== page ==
New National Day of Prayer Leader Ronnie Floyd Seeks Unity Across Racial and Worship Differences

By Josh Shepherd Published on August 24, 2017

On Tuesday, the National Day of Prayer board of directors announced that Dr. Ronnie Floyd — longtime senior pastor of Cross Church in Springdale, Arkansas — has been named president of the ecumenical ministry, which mobilizes prayer across Christian denominational lines.

The annual event has a storied history. Recognized in federal law, the National Day of Prayer has been observed on the first Thursday of May since 1988. Its legacy dates back to 1775, when the Continental Congress called the nation to prayer. Three women precede Floyd in directing the National Day of Prayer: the late Vonette Bright, Shirley Dobson, and, most recently, Anne Graham Lotz.

Floyd, who has led Cross Church since 1986, has his own track record of urging united prayer. His church in northwest Arkansas has five campuses where more than 8,800 people worship every week. Recently president of the Southern Baptist Convention (SBC), Floyd issued a call to pray and fast in 2014 joined by many Christians.

Conveying an eagerness and sobriety about his new mission, Floyd shared with The Stream his vision for prayer uniting people across racial divides, political views and faith traditions.

Why is prayer in the public square important?

Dr. Ronnie Floyd: People need to know that evangelical believers and followers of Christ are together. They need to know we are unified, locked arm-in-arm — not fighting each other, but standing together to pray publicly.

Private prayer is vital and wonderful. But sometimes we need to be public in our prayer because it becomes a testimony about who we are. People can see that we follow Christ. And our country needs us now more than ever before.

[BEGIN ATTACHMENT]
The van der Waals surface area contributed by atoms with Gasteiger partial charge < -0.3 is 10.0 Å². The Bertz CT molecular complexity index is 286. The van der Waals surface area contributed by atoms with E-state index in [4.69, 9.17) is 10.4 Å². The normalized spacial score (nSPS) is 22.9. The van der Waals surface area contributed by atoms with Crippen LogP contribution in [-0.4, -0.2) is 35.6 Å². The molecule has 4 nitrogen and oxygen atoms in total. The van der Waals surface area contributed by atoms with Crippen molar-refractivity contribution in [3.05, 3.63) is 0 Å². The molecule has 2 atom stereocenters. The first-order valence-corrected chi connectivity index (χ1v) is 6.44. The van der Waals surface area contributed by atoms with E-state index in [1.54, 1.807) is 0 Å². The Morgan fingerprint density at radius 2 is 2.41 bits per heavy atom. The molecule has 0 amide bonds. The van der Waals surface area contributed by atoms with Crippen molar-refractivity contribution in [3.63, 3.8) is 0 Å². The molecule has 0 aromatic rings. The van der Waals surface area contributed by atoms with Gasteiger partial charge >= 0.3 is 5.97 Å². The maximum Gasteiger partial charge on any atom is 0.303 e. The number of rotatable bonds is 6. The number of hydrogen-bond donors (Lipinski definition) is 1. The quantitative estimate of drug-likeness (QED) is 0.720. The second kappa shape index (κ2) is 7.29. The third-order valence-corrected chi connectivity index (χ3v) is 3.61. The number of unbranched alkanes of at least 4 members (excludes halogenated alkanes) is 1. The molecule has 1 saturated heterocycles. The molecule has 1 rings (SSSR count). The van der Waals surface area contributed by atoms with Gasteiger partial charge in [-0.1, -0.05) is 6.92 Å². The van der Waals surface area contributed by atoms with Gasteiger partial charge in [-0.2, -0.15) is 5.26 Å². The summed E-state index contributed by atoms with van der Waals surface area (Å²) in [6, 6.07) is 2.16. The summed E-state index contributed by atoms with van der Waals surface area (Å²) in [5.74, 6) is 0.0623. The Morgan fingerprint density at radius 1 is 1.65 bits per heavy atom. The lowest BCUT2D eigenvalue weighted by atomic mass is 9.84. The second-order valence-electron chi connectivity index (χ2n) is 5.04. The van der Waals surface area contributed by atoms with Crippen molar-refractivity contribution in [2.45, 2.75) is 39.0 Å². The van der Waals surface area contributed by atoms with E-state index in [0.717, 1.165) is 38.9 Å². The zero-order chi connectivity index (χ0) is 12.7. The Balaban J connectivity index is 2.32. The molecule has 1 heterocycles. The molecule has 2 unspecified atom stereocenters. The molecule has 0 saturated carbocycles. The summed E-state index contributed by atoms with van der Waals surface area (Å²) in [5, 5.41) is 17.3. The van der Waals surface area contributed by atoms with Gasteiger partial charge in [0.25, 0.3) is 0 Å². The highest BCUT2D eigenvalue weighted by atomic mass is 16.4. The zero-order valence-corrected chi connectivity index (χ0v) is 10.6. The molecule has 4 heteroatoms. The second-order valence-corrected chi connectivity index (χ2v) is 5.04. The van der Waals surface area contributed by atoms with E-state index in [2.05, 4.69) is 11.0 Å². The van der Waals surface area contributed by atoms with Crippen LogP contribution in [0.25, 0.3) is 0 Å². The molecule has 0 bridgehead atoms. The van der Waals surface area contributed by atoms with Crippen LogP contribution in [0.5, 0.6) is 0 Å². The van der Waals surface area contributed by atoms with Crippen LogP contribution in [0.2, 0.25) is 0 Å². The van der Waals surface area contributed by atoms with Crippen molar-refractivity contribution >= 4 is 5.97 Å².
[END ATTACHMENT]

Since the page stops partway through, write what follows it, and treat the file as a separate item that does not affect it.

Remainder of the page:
We have an extraordinary opportunity in this critical season to step up and answer the call. We’ll work with other ministries to forward a strong, positive prayer movement. I pray people will join us in answering the call to pray for our nation.

How long have you been involved with the National Day of Prayer?

Floyd: For decades, I’ve participated in prayer gatherings during the first week in May. After the Lord began to open doors, I’ve led prayer in all kinds of towns and cities.

I recall joining civic leaders at the Bentonville mayor’s prayer breakfast. One year, traveling to a little town called Eureka Springs, I walked into a full room of probably 200 people. It was an energizing morning interceding together in prayer. Also, at the height of Focus on the Family, [founder] Dr. Dobson invited me to help lead the National Day of Prayer with employees.

Our calling at the National Day of Prayer is to mobilize unified public prayer for America.

One experience really stands out. At a pivotal point in the late 1990’s, our church united in a rally with local congregations. We had 7,500 people packed into the University of Arkansas basketball arena! Joining together to pray for our country — that was powerful, needless to say.

When did you engage with the transition facing the ministry?

Floyd: The last few years, I have come to Washington to be a part of the national event. This past year I assisted by offering a prayer when Anne Graham Lotz, who led it, called upon me.

Then I was asked to be a part of a vision team that met for several months in settings across America. Some folks were inside as ministry staff or board members on the National Prayer Committee. Then they had people like me, on the outside but familiar with the National Day of Prayer. Together, we began to formulate a vision.

We asked and prayed: What do we do at a time of transition? Mrs. Dobson has retired, so what does this mean for the long-term future? Everything began to be charted toward a strategy around this powerful statement: our calling at the National Day of Prayer is to mobilize unified public prayer for America.

What did you see that Anne Graham Lotz brought to leading this ministry?

Floyd: Anne is a great woman. She’s a tremendous Bible teacher and deeply devoted prayer warrior and intercessor. She provided the voice and leadership on a high national level. Transition is always challenging — it doesn’t matter who you are, where you are, or what kind of organization you lead.

What will be endeared forever, until the Lord comes, is she convened a remarkable gathering this past May that God blessed in a special way. She was able to move the national observance to an evening event held inside Statuary Hall in the United States Capitol building.

Just the presence of being in the Capitol makes a difference. It reminds you of the significance of what we’re doing on that particular day. I have such deep respect for Anne Graham Lotz.

As a member of the White House evangelical advisory board, the Faith Initiative, how do you believe the annual event impacts elected public officials?